It would be pure conjecture that the Tasca Ford connection had some influence on this car being built with 3.91s, but considering the dealer’s high-performance track record, it’s certainly possible. Regardless, performance Fords documented to have been sold by Tasca have a special claim to fame among the Blue Oval faithful, and this connection was discovered after Vern purchased his G.T. 500 from the Ohio dealer. Sometimes surprises are a good thing, eh?

The last unique attribute that Vern discovered post-purchase was the original Grabber Orange hue. He’s uncertain how long the ’69 had been under the cover of Royal Maroon, but considering the condition of the paint when Vern purchased the car, it’s easy to imagine it could’ve been this way for much of its life. When it came time for the restoration, it was an easy decision for Vern to go back to the vivid orange—not only is it correct for the car, but it also seems to match the bigger-than-life persona that a G.T. 500 embodies. Besides, Marti’s information indicates that just 87 G.T. 500s were delivered in Grabber Orange, so it’s a rarity worth embracing.

And so, speaking of a restoration, that’s exactly what Vern decided he’d have to do after mulling over his options. He soon turned the car over to Jory Brender of Classic Car Service, who tore the car down to the bare shell, documented all the bits and pieces, and determined what would need to be acquired. Once again looking at the silver lining, Vern’s Shelby turned out to be generally complete and in good shape. Like many premier muscle cars of the era, the smog and original carb had gone missing, and Brender also discovered that the car had the incorrect automatic transmission in it. With a good measure of perseverance, he sought out a correct CJ C6 that included a cast-iron tailshaft housing, “R” servo, and other beefy internals. Snohomish Transmission was called on to rebuild the transmission to stock specs, while the original engine was receiving the same treatment elsewhere at Brender’s favorite machine shop.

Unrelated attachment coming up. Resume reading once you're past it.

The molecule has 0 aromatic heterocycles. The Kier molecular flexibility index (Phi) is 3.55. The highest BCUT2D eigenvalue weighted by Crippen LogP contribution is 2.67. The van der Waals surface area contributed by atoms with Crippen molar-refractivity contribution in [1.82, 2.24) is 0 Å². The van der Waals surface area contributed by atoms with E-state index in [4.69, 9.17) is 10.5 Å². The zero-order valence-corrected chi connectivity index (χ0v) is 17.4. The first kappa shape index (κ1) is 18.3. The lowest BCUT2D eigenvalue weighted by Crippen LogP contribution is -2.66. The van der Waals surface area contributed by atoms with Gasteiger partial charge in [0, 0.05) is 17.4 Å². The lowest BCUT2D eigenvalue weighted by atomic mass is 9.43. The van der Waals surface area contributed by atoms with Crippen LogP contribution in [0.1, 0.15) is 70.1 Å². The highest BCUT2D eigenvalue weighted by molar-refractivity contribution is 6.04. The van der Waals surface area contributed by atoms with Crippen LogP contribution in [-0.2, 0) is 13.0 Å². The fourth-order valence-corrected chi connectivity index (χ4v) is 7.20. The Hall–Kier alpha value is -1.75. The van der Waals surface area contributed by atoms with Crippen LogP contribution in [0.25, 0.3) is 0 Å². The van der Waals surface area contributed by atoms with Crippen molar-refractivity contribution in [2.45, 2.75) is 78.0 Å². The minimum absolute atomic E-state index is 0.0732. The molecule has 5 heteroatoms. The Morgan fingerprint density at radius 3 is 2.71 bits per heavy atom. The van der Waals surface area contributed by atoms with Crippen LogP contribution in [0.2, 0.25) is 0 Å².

Once Brender had the Unibody disassembled, he had the sheetmetal stripped via plastic mediablast, and then he worked the metal back to perfection. All the original Shelby fiberglass is present and accounted for, save for the left front fender, which was too damaged to salvage. The new Grabber Orange paint was done in PPG Deltron two-stage, obviously with stunning results.

The restoration was only partially complete when the recession of 2007 hit, and Vern soon applied the brakes until the economy got back on its feet. As a result, Brender didn’t finish the Shelby until 2015, but the results were worth the wait. We asked Vern why he decided to sell the car to his friend Doug after the years of effort, waiting, and more effort to bring the car to the finish line. Vern explained that he finds joy in car restoration more for the journey than the end result. “It’s not that I don’t appreciate the car when it’s finished, but I tend to leave them in my garage because they end up being too nice to drive.”

Doug is a golfing buddy of Vern’s and heard about the G.T. 500’s ongoing restoration over a number of years. Being a car guy as well, Doug was always interested in the progress, and over time the idea of him buying the car just sort of happened. Doug has a 2007 GT500 and a 2017 GT350R, so to have an outstanding vintage Shelby seemed natural. And Doug doesn’t suffer the same affliction as Vern in terms of having reservations about driving a pristine restoration. “I’m not out there beating on it,” he says, “but driving the car is how I best enjoy it.” Well said, Doug. We sure can’t argue with the sentiment!


Photography by Eric English